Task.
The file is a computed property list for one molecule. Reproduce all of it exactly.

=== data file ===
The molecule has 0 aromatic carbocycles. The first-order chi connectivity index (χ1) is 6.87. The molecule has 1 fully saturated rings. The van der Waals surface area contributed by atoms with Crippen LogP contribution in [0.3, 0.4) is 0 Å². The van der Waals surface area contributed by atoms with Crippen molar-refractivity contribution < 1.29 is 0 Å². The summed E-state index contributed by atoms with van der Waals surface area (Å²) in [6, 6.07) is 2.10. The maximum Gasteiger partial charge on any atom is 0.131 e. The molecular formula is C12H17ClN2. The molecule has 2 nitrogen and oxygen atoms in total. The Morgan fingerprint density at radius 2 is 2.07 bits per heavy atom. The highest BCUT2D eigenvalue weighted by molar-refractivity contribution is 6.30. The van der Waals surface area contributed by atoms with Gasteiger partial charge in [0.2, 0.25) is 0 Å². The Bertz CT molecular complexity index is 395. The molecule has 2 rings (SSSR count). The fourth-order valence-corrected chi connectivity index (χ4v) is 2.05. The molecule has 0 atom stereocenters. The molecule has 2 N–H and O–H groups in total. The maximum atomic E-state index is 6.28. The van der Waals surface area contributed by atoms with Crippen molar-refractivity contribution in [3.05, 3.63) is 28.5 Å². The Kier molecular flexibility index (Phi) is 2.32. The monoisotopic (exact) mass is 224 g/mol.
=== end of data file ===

The molecule has 0 aromatic carbocycles. The first-order chi connectivity index (χ1) is 6.87. The molecule has 1 fully saturated rings. The van der Waals surface area contributed by atoms with Crippen LogP contribution in [0.3, 0.4) is 0 Å². The van der Waals surface area contributed by atoms with Crippen molar-refractivity contribution < 1.29 is 0 Å². The summed E-state index contributed by atoms with van der Waals surface area (Å²) in [6, 6.07) is 2.10. The maximum Gasteiger partial charge on any atom is 0.131 e. The molecular formula is C12H17ClN2. The molecule has 2 nitrogen and oxygen atoms in total. The Morgan fingerprint density at radius 2 is 2.07 bits per heavy atom. The highest BCUT2D eigenvalue weighted by molar-refractivity contribution is 6.30. The van der Waals surface area contributed by atoms with Gasteiger partial charge in [0.2, 0.25) is 0 Å². The Bertz CT molecular complexity index is 395. The molecule has 2 rings (SSSR count). The fourth-order valence-corrected chi connectivity index (χ4v) is 2.05. The molecule has 0 atom stereocenters. The molecule has 2 N–H and O–H groups in total. The maximum atomic E-state index is 6.28. The van der Waals surface area contributed by atoms with Crippen molar-refractivity contribution in [3.05, 3.63) is 28.5 Å². The Kier molecular flexibility index (Phi) is 2.32. The monoisotopic (exact) mass is 224 g/mol.